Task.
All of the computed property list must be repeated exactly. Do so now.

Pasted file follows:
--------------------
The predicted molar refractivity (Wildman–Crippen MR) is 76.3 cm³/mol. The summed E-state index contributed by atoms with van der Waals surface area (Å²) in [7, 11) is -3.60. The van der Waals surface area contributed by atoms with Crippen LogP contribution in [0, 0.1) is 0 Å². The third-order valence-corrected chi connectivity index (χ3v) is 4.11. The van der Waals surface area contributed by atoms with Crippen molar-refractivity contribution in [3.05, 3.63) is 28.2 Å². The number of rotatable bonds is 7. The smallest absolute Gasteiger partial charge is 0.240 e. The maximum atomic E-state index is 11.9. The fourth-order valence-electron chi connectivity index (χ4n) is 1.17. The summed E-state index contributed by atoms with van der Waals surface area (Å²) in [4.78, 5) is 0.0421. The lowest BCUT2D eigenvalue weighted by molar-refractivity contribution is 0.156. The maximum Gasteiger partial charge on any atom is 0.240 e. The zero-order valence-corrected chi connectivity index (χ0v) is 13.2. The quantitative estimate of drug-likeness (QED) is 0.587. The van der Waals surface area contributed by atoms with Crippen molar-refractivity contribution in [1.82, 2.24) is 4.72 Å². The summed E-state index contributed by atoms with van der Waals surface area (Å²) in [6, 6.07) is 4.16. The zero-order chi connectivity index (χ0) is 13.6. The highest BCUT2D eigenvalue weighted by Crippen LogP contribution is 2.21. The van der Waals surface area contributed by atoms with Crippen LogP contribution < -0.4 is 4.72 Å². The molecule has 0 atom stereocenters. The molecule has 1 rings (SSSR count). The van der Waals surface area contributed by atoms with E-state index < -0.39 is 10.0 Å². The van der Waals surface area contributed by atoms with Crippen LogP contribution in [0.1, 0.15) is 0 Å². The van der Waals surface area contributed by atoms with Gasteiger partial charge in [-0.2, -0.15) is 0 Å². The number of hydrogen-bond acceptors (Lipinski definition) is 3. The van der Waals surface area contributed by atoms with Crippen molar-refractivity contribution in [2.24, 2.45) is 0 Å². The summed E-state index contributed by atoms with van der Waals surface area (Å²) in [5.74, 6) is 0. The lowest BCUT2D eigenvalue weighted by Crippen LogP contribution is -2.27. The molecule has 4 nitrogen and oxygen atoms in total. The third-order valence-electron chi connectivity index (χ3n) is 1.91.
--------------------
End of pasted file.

The predicted molar refractivity (Wildman–Crippen MR) is 76.3 cm³/mol. The summed E-state index contributed by atoms with van der Waals surface area (Å²) in [7, 11) is -3.60. The van der Waals surface area contributed by atoms with Crippen LogP contribution in [0, 0.1) is 0 Å². The third-order valence-corrected chi connectivity index (χ3v) is 4.11. The van der Waals surface area contributed by atoms with Crippen molar-refractivity contribution in [3.05, 3.63) is 28.2 Å². The number of rotatable bonds is 7. The smallest absolute Gasteiger partial charge is 0.240 e. The maximum atomic E-state index is 11.9. The fourth-order valence-electron chi connectivity index (χ4n) is 1.17. The summed E-state index contributed by atoms with van der Waals surface area (Å²) in [4.78, 5) is 0.0421. The lowest BCUT2D eigenvalue weighted by molar-refractivity contribution is 0.156. The maximum Gasteiger partial charge on any atom is 0.240 e. The zero-order valence-corrected chi connectivity index (χ0v) is 13.2. The quantitative estimate of drug-likeness (QED) is 0.587. The van der Waals surface area contributed by atoms with Crippen molar-refractivity contribution in [1.82, 2.24) is 4.72 Å². The summed E-state index contributed by atoms with van der Waals surface area (Å²) in [6, 6.07) is 4.16. The zero-order chi connectivity index (χ0) is 13.6. The highest BCUT2D eigenvalue weighted by Crippen LogP contribution is 2.21. The van der Waals surface area contributed by atoms with Crippen LogP contribution < -0.4 is 4.72 Å². The molecule has 0 atom stereocenters. The molecule has 1 rings (SSSR count). The van der Waals surface area contributed by atoms with E-state index < -0.39 is 10.0 Å². The van der Waals surface area contributed by atoms with Crippen LogP contribution in [0.1, 0.15) is 0 Å². The van der Waals surface area contributed by atoms with Gasteiger partial charge in [-0.2, -0.15) is 0 Å². The number of hydrogen-bond acceptors (Lipinski definition) is 3. The van der Waals surface area contributed by atoms with Crippen molar-refractivity contribution in [2.24, 2.45) is 0 Å². The summed E-state index contributed by atoms with van der Waals surface area (Å²) in [5.74, 6) is 0. The lowest BCUT2D eigenvalue weighted by Crippen LogP contribution is -2.27. The molecule has 4 nitrogen and oxygen atoms in total. The third-order valence-electron chi connectivity index (χ3n) is 1.91.